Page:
Chernow makes another point about Burr that seems historically dishonest. He attempts to make the case that Burr did not leave behind any substantial documents that relate his political ideas, and Chernow questions why some consider Burr a founder in the first place. He says that while Washington, Hamilton, Jefferson, Adams and other left behind thick and voluminous volumes, “packed with profound ruminations,” only two volumes exist of Burr’s writings. This is certainly true, but unlike some of the other founders, Burr had few living relatives in which to preserve his writings. His intelligent wife, Theodosia, died young; so did his daughter of the same name. Both were women of the enlightenment and carried their studies as far as their sex would take them at the time. Burr was more progressive than any of the founders, and he instilled, with the help of Theodosia the elder, the forward-thinking and high-minded ideals of Mary Wolstencraft and Jean-Jacques Rousseau into the younger Theodosia’s studies. The younger Theodosia, as it happens, disappeared after setting sail on the Patriot ship from Georgetown, S.C. The most common theory is that the schooner was captured by pirates, but in effect, no one knows what happened to Theodosia Burr Alston. The important point is that Burr outlived all of his immediate relatives and few, if any, were left to collect and carry on his legacy. All we are left with, as for Burr’s first-hand writings, are, unfortunately, the dregs, with a few exceptions, as Isenberg highlights.
Isenberg also makes a full account of Burr’s treason trial and his supposed conspiracy to create a new republic, separate from the United States, along with a portion of what was then called the “Southwest.” In reality, however, Burr’s schemes did not include any sort of separatist movement against the U.S., rather, he made plans to expand U.S. territory into Spanish Florida and Mexico (i.e. Manifest Destiny). Probably because he killed Hamilton and because of the political enemies he had made in Washington and elsewhere, many were suspicious of him, and it was actually Jefferson who had Burr arrested and indicted on a charge of treason. Jefferson was so cocksure of Burr’s guilt, and without any apparent reason, other than what he read in the obviously biased newspapers of the day. For all of Jefferson’s acumen in nearly every other subject that matters, I find it hard to rectify his headstrong determination to destroy Burr despite lack of any concrete evidence. Needless to say, no evidence was forthcoming in the actual treason trial because there was no evidence, and Burr was spared his life. But certainly not his political legacy.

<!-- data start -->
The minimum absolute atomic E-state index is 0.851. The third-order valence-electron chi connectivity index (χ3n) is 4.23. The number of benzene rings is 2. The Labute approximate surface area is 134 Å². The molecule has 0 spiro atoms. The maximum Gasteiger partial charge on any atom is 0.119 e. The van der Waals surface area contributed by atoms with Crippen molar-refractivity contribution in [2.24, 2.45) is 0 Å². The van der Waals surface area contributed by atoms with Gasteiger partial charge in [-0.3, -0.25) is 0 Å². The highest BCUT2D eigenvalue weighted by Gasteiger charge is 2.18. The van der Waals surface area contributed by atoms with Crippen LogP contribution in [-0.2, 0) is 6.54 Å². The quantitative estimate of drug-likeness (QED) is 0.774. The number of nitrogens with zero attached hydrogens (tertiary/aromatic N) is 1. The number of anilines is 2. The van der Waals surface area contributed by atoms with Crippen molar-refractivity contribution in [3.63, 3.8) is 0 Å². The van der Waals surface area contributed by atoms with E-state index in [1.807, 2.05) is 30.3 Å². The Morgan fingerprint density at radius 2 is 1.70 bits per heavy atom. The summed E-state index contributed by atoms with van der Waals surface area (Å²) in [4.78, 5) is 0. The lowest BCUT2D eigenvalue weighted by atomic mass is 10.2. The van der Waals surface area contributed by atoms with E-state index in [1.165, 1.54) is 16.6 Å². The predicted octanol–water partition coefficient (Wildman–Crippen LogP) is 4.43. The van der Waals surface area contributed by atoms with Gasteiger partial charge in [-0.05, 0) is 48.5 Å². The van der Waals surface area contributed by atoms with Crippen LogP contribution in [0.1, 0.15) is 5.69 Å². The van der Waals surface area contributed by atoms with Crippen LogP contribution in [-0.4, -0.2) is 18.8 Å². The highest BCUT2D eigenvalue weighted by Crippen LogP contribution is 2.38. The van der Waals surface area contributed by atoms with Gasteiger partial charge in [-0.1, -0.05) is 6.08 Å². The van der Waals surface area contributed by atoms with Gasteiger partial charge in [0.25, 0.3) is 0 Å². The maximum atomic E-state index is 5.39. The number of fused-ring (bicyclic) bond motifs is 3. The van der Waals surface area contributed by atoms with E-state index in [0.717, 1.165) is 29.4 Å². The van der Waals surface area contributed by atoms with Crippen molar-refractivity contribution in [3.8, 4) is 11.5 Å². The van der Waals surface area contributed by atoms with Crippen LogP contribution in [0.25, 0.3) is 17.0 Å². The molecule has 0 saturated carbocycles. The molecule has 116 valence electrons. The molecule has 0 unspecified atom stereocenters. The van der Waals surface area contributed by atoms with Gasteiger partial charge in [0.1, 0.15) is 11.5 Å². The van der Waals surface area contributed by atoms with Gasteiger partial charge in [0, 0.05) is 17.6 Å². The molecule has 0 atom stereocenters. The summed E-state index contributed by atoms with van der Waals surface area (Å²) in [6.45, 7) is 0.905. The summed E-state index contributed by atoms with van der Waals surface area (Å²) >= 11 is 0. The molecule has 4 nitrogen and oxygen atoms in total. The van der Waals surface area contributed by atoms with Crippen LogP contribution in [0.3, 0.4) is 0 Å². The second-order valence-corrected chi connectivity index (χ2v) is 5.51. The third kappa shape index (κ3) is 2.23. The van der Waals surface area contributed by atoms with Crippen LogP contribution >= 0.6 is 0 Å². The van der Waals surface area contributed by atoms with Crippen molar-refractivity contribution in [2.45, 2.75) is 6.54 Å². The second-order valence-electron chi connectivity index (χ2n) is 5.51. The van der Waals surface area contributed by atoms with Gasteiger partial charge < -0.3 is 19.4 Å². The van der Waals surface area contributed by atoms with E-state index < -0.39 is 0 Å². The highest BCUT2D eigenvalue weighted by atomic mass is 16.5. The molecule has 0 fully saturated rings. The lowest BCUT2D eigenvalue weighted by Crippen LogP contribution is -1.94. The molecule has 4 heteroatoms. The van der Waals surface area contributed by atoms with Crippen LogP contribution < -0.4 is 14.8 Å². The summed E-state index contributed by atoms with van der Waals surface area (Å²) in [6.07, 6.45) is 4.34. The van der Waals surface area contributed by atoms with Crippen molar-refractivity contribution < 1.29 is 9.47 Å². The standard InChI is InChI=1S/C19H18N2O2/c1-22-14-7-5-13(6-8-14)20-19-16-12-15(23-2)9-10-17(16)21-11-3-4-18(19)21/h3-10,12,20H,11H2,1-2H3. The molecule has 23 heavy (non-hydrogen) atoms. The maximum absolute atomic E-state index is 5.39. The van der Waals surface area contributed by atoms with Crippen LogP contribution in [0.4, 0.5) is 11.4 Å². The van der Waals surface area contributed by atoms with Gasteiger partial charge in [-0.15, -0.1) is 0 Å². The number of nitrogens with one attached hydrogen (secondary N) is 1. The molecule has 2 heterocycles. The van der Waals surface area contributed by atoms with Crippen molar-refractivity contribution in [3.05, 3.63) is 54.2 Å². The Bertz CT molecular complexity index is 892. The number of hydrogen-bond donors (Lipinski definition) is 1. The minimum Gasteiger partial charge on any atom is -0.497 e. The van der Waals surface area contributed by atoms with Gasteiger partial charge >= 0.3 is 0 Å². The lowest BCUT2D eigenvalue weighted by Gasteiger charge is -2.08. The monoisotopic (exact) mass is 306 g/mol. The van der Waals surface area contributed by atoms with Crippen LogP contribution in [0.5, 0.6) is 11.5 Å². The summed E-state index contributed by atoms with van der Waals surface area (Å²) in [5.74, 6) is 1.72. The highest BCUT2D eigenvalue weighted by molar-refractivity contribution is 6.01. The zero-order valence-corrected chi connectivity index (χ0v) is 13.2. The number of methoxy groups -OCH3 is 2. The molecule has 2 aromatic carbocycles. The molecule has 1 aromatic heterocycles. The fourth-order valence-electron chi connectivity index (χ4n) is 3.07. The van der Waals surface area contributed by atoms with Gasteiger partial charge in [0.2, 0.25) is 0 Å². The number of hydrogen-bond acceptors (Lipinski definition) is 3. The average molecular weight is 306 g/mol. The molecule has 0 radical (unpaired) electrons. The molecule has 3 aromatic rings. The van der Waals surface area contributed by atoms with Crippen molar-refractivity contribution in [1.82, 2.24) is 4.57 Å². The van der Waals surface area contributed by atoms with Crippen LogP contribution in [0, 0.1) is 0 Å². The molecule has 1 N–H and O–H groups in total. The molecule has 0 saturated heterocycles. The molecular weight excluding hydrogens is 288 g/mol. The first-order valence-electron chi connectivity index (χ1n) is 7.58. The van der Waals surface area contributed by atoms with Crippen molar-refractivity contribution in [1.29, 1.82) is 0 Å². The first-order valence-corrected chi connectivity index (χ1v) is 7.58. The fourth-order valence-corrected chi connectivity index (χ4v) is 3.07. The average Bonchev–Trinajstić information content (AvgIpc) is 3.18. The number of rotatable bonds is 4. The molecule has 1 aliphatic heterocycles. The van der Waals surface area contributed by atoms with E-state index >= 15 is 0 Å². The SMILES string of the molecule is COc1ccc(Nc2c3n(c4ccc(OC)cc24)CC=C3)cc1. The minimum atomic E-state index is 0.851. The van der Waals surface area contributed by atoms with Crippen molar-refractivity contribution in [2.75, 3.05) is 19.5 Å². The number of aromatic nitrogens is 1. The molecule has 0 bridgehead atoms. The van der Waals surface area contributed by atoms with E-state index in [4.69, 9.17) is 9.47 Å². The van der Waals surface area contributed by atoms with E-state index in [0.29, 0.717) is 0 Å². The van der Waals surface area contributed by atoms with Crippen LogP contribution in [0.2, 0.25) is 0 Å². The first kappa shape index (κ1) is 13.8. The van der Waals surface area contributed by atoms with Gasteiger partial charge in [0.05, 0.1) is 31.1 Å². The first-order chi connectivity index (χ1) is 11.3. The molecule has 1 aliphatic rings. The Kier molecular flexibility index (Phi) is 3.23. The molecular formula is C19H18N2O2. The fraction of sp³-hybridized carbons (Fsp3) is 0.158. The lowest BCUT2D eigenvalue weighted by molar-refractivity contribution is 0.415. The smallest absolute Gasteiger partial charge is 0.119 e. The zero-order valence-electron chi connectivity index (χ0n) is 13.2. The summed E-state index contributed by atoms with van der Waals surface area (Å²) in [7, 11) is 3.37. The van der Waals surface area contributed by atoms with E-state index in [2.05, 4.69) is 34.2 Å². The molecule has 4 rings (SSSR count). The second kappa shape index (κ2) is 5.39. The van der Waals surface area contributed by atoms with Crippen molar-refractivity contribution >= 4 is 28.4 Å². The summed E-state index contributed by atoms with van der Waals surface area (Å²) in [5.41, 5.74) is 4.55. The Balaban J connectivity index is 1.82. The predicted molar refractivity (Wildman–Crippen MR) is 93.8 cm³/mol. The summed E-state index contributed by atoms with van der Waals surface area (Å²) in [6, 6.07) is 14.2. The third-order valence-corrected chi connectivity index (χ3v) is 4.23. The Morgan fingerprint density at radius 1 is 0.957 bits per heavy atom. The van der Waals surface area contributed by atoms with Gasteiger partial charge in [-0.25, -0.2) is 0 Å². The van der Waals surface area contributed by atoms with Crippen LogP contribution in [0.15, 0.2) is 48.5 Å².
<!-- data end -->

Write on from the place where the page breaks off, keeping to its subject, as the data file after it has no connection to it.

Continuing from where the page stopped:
Following the trial and still dogged by his detractors, he fled to Europe, suffered some unsuccessful ventures there and eventually returned to the U.S. in 1812 under the name, “Edwards,” which was probably a nod to his grandfather, Jonathan Edwards, and his uncle, Timothy Edwards, the latter of whom helped raise him as a boy.
With Isenberg’s book, readers will get a fuller and more balanced account of Burr’s life than, to my knowledge, has ever been written. Unlike Chernow and many others who have written about Burr, she does not push aside or ignore or fail to investigate the questionable sides of Burr’s character in order to inflate the good. In “Fallen Founder,” readers will be refreshed to read an unfiltered account of the former vice president, with his sexual exploits, filibustering schemes and progressive political ideas about women’s rights and other topics of import intact. One warning here: she is not kind to Hamilton at all. Rightly so? I’m not sure. Of course, we can reward Hamilton with the titles of being a brilliant political thinker and founder. But for whatever reason, he was obsessed with destroying Burr, and seemed to have personal, and more than just political reasons, as his motivation.
In the end and ironically, Burr turned the trump card, not only “winning” the duel against his most fire-penned adversary, but outliving nearly all of his former detractors at the ripe age of 81.